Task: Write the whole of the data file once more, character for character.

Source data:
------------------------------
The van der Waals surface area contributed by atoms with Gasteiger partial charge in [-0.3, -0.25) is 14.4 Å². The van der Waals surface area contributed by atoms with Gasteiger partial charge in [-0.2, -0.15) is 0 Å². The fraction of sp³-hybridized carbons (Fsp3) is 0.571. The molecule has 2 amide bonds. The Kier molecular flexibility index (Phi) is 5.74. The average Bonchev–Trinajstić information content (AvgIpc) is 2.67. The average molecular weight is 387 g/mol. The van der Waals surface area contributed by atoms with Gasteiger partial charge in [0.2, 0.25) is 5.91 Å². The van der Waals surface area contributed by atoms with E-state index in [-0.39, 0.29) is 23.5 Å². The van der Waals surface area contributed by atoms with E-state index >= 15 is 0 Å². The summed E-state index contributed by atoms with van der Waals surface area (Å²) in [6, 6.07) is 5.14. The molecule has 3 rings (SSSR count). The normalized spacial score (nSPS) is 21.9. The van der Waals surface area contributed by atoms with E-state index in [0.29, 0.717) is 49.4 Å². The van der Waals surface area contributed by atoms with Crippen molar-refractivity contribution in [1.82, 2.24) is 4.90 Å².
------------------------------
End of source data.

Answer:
The van der Waals surface area contributed by atoms with Gasteiger partial charge in [-0.3, -0.25) is 14.4 Å². The van der Waals surface area contributed by atoms with Gasteiger partial charge in [-0.2, -0.15) is 0 Å². The fraction of sp³-hybridized carbons (Fsp3) is 0.571. The molecule has 2 amide bonds. The Kier molecular flexibility index (Phi) is 5.74. The average Bonchev–Trinajstić information content (AvgIpc) is 2.67. The average molecular weight is 387 g/mol. The van der Waals surface area contributed by atoms with Gasteiger partial charge in [0.2, 0.25) is 5.91 Å². The van der Waals surface area contributed by atoms with E-state index in [-0.39, 0.29) is 23.5 Å². The van der Waals surface area contributed by atoms with E-state index >= 15 is 0 Å². The summed E-state index contributed by atoms with van der Waals surface area (Å²) in [6, 6.07) is 5.14. The molecule has 3 rings (SSSR count). The normalized spacial score (nSPS) is 21.9. The van der Waals surface area contributed by atoms with E-state index in [0.29, 0.717) is 49.4 Å². The van der Waals surface area contributed by atoms with Crippen molar-refractivity contribution in [1.82, 2.24) is 4.90 Å².